Tuesday, March 26, 2019

Modern Day Dinosaur

Did you know that New Zealand can claim to have a modern day dinosaur?  We saw one of these living fossils recently when we visited Nga Manu Nature Reserve.  Peering into an enclosure, we saw  one sitting still, as they do, basking in the sunshine.  There were several young ones in another enclosure, but they we too small for us to spot as they hid amongst the greenery. 

Tuatara showing the spines on his back

Tuatara are the only surviving members of the order Sphenodontia, which was well represented by many species during the age of the dinosaurs, some 200 million years ago. All species except the tuatara declined and eventually became extinct about 60 million years ago.  The endangered Tuatara are New Zealand’s largest reptile, with adult males measuring up to about a half metre in length and weighing up to 1.5 kg when fully grown.  The male has a distinctive crest of spines running along the neck and down the back, which he can fan out to attract females or when fighting with other males.

Another rather rare species was the Tecomanthe vine which was climbing all around a frame by the entrance to the tuatara display.  Amazingly, we read that only one plant has ever been found in the wild, on Three Kings Islands.  Luckily it survives as a popular garden plant, and this well established plant was covered in clusters of large cream flowers.

Tecomanthe vine in flower

A charitable trust, Nga Manu Nature Reserve has become a sanctuary for up to 60 different bird species, many free to come and go as they please. It plays an important role in wildlife breeding programmes, working alongside DOC and the SPCA to provide recovery care for injured native birds.  Walking through the aviaries we came face to face with a Kaka enjoying his breakfast.  The kaka is a large forest parrot and feeds on a wide range of fruit, insects and nectar.  His neighbour, the Kakariki,  a small parrot with  bright green plumage and the red pattern on its head was also enjoying the morning sun shine.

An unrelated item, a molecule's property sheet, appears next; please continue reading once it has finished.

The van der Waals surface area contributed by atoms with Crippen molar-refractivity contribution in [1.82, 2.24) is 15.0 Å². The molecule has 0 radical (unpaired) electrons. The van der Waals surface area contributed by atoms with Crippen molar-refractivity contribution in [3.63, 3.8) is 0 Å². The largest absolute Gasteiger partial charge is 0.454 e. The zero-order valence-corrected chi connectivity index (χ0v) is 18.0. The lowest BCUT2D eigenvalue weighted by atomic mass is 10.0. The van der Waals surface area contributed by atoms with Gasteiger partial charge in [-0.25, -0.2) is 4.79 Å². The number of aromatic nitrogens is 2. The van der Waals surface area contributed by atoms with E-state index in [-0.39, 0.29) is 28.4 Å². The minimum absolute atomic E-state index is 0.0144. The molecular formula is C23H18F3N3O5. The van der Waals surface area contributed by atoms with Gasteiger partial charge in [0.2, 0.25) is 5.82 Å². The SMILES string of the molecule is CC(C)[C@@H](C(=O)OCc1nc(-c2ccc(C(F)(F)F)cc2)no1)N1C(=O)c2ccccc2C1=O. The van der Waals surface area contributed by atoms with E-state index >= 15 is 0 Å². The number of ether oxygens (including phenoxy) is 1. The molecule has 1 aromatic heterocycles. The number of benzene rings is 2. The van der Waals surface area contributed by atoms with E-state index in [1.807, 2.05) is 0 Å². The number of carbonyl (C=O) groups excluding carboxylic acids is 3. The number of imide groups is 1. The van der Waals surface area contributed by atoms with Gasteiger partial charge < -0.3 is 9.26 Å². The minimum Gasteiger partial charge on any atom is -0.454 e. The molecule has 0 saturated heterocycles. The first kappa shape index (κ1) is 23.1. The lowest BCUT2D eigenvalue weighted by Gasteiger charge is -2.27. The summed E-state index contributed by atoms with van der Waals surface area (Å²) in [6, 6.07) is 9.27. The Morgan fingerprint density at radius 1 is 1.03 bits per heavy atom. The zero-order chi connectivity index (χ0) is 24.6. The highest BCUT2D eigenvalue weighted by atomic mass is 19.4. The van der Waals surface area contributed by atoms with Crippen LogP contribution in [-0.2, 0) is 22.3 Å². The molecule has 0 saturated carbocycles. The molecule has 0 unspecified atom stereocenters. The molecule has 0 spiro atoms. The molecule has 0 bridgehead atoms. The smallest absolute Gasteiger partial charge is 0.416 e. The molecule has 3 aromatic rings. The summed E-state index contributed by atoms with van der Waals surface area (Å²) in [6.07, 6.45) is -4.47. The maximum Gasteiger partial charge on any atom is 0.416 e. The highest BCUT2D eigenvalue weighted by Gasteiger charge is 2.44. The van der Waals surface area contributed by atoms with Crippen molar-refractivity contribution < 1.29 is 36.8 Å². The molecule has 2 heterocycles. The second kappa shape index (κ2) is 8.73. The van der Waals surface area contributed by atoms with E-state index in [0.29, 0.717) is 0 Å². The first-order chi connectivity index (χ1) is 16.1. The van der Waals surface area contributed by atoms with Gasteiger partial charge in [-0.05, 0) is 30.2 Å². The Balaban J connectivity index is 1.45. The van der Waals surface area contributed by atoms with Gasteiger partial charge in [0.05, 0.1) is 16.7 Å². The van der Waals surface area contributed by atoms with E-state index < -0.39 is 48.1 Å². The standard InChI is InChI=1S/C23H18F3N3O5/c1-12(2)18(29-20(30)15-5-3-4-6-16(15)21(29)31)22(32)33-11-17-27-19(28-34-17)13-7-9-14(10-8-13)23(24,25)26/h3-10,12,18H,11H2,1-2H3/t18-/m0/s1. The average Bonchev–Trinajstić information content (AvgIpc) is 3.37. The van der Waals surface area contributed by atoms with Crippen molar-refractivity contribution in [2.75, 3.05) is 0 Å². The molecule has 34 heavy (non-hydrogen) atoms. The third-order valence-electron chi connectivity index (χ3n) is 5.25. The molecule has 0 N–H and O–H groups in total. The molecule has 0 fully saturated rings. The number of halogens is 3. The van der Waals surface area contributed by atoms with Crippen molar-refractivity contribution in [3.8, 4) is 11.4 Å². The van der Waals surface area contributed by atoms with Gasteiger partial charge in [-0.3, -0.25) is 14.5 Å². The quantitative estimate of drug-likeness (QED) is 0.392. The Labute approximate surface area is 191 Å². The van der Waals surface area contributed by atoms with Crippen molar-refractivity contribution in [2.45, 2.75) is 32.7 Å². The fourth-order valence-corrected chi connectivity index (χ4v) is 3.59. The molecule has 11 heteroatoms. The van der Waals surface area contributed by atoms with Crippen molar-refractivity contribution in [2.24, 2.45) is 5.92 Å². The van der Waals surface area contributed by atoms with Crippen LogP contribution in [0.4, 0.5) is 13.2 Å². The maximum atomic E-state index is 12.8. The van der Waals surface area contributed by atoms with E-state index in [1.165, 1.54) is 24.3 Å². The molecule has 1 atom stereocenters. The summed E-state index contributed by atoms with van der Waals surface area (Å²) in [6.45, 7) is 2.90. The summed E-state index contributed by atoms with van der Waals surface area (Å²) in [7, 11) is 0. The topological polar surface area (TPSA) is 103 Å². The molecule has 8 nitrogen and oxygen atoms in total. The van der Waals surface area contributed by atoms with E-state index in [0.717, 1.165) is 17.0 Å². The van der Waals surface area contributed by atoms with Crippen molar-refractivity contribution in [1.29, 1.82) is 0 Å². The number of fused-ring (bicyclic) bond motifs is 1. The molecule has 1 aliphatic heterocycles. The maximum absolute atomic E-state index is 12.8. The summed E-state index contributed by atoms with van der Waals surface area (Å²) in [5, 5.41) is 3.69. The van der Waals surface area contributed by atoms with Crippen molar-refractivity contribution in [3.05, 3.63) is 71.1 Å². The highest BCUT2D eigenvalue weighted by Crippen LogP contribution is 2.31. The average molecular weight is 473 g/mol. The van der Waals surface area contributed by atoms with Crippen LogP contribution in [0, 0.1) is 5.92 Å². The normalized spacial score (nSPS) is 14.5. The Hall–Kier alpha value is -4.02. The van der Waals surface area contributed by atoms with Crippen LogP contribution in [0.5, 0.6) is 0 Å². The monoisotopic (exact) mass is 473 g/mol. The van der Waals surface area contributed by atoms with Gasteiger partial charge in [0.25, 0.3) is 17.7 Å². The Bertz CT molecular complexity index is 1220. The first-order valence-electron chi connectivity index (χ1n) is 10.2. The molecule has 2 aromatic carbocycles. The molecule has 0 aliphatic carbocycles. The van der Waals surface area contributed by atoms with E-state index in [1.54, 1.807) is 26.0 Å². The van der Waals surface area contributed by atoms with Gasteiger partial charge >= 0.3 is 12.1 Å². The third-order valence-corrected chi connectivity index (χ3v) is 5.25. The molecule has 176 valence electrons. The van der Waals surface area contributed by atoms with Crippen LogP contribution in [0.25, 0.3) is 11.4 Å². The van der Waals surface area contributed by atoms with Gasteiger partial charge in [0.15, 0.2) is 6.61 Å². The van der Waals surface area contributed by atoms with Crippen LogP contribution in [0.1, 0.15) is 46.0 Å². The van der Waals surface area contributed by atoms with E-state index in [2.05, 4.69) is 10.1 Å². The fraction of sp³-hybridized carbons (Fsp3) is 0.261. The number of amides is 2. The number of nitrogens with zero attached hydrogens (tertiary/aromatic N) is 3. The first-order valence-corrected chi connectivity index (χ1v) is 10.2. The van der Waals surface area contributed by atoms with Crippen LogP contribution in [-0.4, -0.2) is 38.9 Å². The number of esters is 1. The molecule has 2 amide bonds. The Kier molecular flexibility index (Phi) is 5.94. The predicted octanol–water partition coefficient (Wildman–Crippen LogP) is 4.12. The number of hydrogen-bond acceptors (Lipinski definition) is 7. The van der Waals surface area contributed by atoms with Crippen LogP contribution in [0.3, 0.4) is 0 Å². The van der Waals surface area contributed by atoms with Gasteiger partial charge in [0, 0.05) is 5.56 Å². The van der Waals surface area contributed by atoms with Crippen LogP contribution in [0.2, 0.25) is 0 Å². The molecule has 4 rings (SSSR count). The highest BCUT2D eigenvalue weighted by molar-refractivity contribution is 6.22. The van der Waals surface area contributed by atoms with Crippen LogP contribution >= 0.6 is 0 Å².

Kakariki and Kaka

Some of us walked up the hill to the Lookout.  From here we had great views over the reserve, and waving back at us were our friends down on the flat ground.  The reserve is set in the remains of lowland swamp forest and is full of native birds flying free.  We couldn’t leave without a group photo, and arranged ourselves around the swan sculpture.  As you can tell by Robin’s shorts and the men in hats, it was warm and sunny, and we couldn’t have had a nicer day for a visit to the reserve.

Out enjoying nature

Proudly hanging in the Visitors Centre was a quilt featuring New Zealand wildlife.  It’s always a bonus to see a quilt when we are out and about.

Quilt at Nga Manu

No wonder it looked familiar, I have one just like it at home!  Arranged slightly differently, and done in different shades, they both show case our native birds and yes, that is a tuatara on the quilt.

My quilt at home

Lunch in a local café followed our visit to Nga Manu Reserve, the weather was excellent, the food and company were great, and it was fun to catch up again with everyone.

Saturday, March 23, 2019

Time to make a new List

Finally, its time to write my new List of Six UFOs, so I can get back to rolling the dice each week.  Whichever number comes up, that is the UFO I will be working on that particular week.  Looking through my “stuff”, I’m always amazed just how many things I’d previously started and not finished.  I’ve tried to get a bit of variety in my new list, bigger projects and some quicker ones.  So……the new list for 2019 is:

1:  New Zealand Botanical Quilt.  I’m so pleased I just completed stitching the final block, and will now get to assemble it sometime soon.